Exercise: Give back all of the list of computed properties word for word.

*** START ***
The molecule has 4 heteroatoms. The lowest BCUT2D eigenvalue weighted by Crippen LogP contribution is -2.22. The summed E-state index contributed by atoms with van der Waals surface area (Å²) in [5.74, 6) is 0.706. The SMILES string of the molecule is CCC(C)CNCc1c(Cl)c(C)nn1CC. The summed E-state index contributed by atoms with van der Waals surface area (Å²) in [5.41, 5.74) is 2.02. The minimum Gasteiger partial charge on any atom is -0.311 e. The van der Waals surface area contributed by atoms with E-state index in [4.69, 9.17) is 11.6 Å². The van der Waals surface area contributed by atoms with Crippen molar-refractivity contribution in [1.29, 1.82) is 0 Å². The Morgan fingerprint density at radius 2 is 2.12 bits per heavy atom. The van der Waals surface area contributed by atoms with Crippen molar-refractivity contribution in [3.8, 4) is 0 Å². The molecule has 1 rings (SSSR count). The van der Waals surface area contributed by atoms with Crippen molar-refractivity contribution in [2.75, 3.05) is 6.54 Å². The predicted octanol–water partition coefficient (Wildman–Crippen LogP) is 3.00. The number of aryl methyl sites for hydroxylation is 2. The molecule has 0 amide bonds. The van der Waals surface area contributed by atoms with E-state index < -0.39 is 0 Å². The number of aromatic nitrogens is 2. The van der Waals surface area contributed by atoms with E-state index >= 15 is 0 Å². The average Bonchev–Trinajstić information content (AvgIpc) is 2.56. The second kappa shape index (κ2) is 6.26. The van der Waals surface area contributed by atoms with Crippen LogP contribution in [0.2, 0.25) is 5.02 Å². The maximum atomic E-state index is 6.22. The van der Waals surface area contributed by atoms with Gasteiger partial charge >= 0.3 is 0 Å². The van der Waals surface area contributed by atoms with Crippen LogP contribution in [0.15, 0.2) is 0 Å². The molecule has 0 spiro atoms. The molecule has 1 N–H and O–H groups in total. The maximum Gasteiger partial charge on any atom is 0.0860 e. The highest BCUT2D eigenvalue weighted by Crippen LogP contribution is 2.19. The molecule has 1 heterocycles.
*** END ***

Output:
The molecule has 4 heteroatoms. The lowest BCUT2D eigenvalue weighted by Crippen LogP contribution is -2.22. The summed E-state index contributed by atoms with van der Waals surface area (Å²) in [5.74, 6) is 0.706. The SMILES string of the molecule is CCC(C)CNCc1c(Cl)c(C)nn1CC. The summed E-state index contributed by atoms with van der Waals surface area (Å²) in [5.41, 5.74) is 2.02. The minimum Gasteiger partial charge on any atom is -0.311 e. The van der Waals surface area contributed by atoms with E-state index in [4.69, 9.17) is 11.6 Å². The van der Waals surface area contributed by atoms with Crippen molar-refractivity contribution in [1.29, 1.82) is 0 Å². The Morgan fingerprint density at radius 2 is 2.12 bits per heavy atom. The van der Waals surface area contributed by atoms with Crippen molar-refractivity contribution in [3.8, 4) is 0 Å². The molecule has 1 rings (SSSR count). The van der Waals surface area contributed by atoms with Crippen molar-refractivity contribution in [2.75, 3.05) is 6.54 Å². The predicted octanol–water partition coefficient (Wildman–Crippen LogP) is 3.00. The number of aryl methyl sites for hydroxylation is 2. The molecule has 0 amide bonds. The van der Waals surface area contributed by atoms with E-state index < -0.39 is 0 Å². The number of aromatic nitrogens is 2. The van der Waals surface area contributed by atoms with E-state index >= 15 is 0 Å². The average Bonchev–Trinajstić information content (AvgIpc) is 2.56. The second kappa shape index (κ2) is 6.26. The van der Waals surface area contributed by atoms with Crippen LogP contribution in [0.2, 0.25) is 5.02 Å². The maximum atomic E-state index is 6.22. The van der Waals surface area contributed by atoms with Gasteiger partial charge >= 0.3 is 0 Å². The van der Waals surface area contributed by atoms with Crippen LogP contribution in [0.15, 0.2) is 0 Å². The molecule has 0 spiro atoms. The molecule has 1 N–H and O–H groups in total. The maximum Gasteiger partial charge on any atom is 0.0860 e. The highest BCUT2D eigenvalue weighted by Crippen LogP contribution is 2.19. The molecule has 1 heterocycles.